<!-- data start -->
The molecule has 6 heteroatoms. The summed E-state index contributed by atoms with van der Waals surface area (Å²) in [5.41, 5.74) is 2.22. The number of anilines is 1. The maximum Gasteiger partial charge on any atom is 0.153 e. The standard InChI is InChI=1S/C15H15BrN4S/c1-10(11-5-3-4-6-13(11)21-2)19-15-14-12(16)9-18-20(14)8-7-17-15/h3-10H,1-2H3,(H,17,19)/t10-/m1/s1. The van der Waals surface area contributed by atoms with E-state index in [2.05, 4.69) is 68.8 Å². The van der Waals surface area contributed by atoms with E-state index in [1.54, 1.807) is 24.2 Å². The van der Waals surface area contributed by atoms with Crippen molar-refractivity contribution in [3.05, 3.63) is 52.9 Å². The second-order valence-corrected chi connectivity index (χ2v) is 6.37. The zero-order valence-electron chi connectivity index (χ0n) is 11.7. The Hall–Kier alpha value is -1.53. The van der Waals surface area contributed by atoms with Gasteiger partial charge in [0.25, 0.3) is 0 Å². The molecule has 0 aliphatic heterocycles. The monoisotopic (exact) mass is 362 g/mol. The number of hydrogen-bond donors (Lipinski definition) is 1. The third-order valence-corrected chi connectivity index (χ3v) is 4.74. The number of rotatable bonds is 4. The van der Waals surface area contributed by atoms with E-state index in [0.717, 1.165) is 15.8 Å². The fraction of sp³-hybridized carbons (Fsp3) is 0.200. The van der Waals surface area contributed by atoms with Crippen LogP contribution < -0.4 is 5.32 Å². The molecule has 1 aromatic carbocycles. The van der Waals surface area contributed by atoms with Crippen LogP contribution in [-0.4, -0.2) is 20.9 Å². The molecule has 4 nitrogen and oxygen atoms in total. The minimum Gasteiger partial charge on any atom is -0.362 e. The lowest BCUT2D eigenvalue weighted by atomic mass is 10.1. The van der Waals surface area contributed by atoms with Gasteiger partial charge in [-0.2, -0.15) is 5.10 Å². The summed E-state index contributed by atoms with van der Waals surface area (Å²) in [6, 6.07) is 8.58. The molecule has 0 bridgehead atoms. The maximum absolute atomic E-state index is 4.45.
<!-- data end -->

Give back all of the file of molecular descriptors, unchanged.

The molecule has 6 heteroatoms. The summed E-state index contributed by atoms with van der Waals surface area (Å²) in [5.41, 5.74) is 2.22. The number of anilines is 1. The maximum Gasteiger partial charge on any atom is 0.153 e. The standard InChI is InChI=1S/C15H15BrN4S/c1-10(11-5-3-4-6-13(11)21-2)19-15-14-12(16)9-18-20(14)8-7-17-15/h3-10H,1-2H3,(H,17,19)/t10-/m1/s1. The van der Waals surface area contributed by atoms with E-state index in [2.05, 4.69) is 68.8 Å². The van der Waals surface area contributed by atoms with E-state index in [1.54, 1.807) is 24.2 Å². The van der Waals surface area contributed by atoms with Crippen molar-refractivity contribution in [3.05, 3.63) is 52.9 Å². The second-order valence-corrected chi connectivity index (χ2v) is 6.37. The zero-order valence-electron chi connectivity index (χ0n) is 11.7. The Hall–Kier alpha value is -1.53. The van der Waals surface area contributed by atoms with Gasteiger partial charge in [0.25, 0.3) is 0 Å². The molecule has 0 aliphatic heterocycles. The monoisotopic (exact) mass is 362 g/mol. The number of hydrogen-bond donors (Lipinski definition) is 1. The third-order valence-corrected chi connectivity index (χ3v) is 4.74. The number of rotatable bonds is 4. The van der Waals surface area contributed by atoms with E-state index in [0.717, 1.165) is 15.8 Å². The fraction of sp³-hybridized carbons (Fsp3) is 0.200. The van der Waals surface area contributed by atoms with Crippen LogP contribution < -0.4 is 5.32 Å². The molecule has 1 aromatic carbocycles. The van der Waals surface area contributed by atoms with Crippen LogP contribution in [-0.4, -0.2) is 20.9 Å². The molecule has 4 nitrogen and oxygen atoms in total. The minimum Gasteiger partial charge on any atom is -0.362 e. The lowest BCUT2D eigenvalue weighted by atomic mass is 10.1. The van der Waals surface area contributed by atoms with Gasteiger partial charge in [-0.2, -0.15) is 5.10 Å². The summed E-state index contributed by atoms with van der Waals surface area (Å²) in [6, 6.07) is 8.58. The molecule has 0 bridgehead atoms. The maximum absolute atomic E-state index is 4.45.